Speculation Suggests Pro-Abortion Justice John Paul Stevens May Leave Court
by Steven Ertelt
September 2, 2009
Washington, DC (LifeNews.com) — Justice John Paul Stevens could become the next Supreme Court justice to retire if the speculation that has started today is correct. Stevens has hired just one law clerk for an upcoming Supreme Court session, which observers say is an indication he could be considering a retirement bid.
Stevens confirmed through a spokesman today that he will have just one law clerk for the session that begins in October 2010.
Typically, members of the court have four attorneys who work for them whereas retired justices hire only one.
An Associated Press report indicates the spokesman would not confirm whether Stevens would eventually hire the three additional clerks or if he would step down after the next high court term, which begins next month.
Since law clerks are normally hired during the summer months of the year preceding the term in which they will work, Stevens’ move to hire just one is being taken by many political had a notable absence of law clerks before he announced his retirement.
Stevens, who is a member of what pro-life advocates consider a five-member pro-abortion majority, is 89 and second only to Oliver Wendell Holmes in the history books as the oldest justice on the Supreme Court.
Should Stevens announce his retirement, pro-abortion President Barack Obama would have another opportunity to shape the court on the issue of abortion for decades to come.
The Senate recently confirmed new Justice Sonia Sotomayor, whom pro-life advocates expect to replace Souter as a part of the pro-abortion majority on the high court.
Some political analysts say Republicans in the Senate did not mount an aggressive bid against Sotomayor because of her status as the first Hispanic nominee. They suggest that a stronger campaign against a second nominee, especially given Obama’s lower approval ratings, is in the offing.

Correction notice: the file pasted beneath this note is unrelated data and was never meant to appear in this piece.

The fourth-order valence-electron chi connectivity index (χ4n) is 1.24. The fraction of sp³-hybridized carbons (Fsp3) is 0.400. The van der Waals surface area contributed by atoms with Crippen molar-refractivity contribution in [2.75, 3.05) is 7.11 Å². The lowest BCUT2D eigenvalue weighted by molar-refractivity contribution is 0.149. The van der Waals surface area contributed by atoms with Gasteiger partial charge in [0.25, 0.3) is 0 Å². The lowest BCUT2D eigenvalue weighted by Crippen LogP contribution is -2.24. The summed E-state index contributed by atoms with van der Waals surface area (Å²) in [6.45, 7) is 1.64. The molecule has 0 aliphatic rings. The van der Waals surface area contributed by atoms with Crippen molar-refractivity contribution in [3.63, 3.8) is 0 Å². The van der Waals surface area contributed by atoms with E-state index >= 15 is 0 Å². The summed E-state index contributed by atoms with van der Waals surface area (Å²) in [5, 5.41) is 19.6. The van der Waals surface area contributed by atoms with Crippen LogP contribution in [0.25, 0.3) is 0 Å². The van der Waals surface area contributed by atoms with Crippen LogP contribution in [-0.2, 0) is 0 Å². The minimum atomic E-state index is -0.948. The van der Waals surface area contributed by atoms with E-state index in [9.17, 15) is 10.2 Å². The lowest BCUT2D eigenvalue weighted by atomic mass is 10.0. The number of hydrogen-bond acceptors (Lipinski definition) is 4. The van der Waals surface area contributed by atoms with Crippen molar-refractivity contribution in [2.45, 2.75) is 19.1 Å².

Conservative writer Ed Morrissey writes about a potential second nomination.
"A Stevens retirement would create a new round of the battle over nominees, but it would once again put Barack Obama on home turf. Stevens has been a reliable liberal vote, perhaps only slightly less than Ruth Bader Ginsburg," he explained.
"His retirement would give the possibility of a rebalancing of the court, and Obama will have to find someone as reliably liberal to prevent that outcome. He doesn’t have much room to gain with a new nomination, and would have to be satisfied with the status quo," he said.
Morrissey agrees that a second nomination could produce more opposition — " especially after Obamas polling has dropped through the floor in a very short span of weeks this summer."
Yet, he predicts Obama will have an easy time getting a confirmation vote, if only because Democrats have such high numbers in the Senate still.
"Unless the White House vetting team remains comatose through the next nominee, the GOP" will have a tough time derailing a nominee, he says.
He suggests opponents do what they did on Sotomayor: "Don’t get caught up in filibuster threats that they can’t deliver, but focus on the nominees record and show where its out of step with the American majority, if indeed it is."
Obama will likely nominate someone who will keep the 5-4 pro-abortion majority on the Supreme Court, meaning pro-life advocates will need to replace him with a pro-life president in 2012 to have any chance of getting a court that would consider overturning Roe v. Wade.
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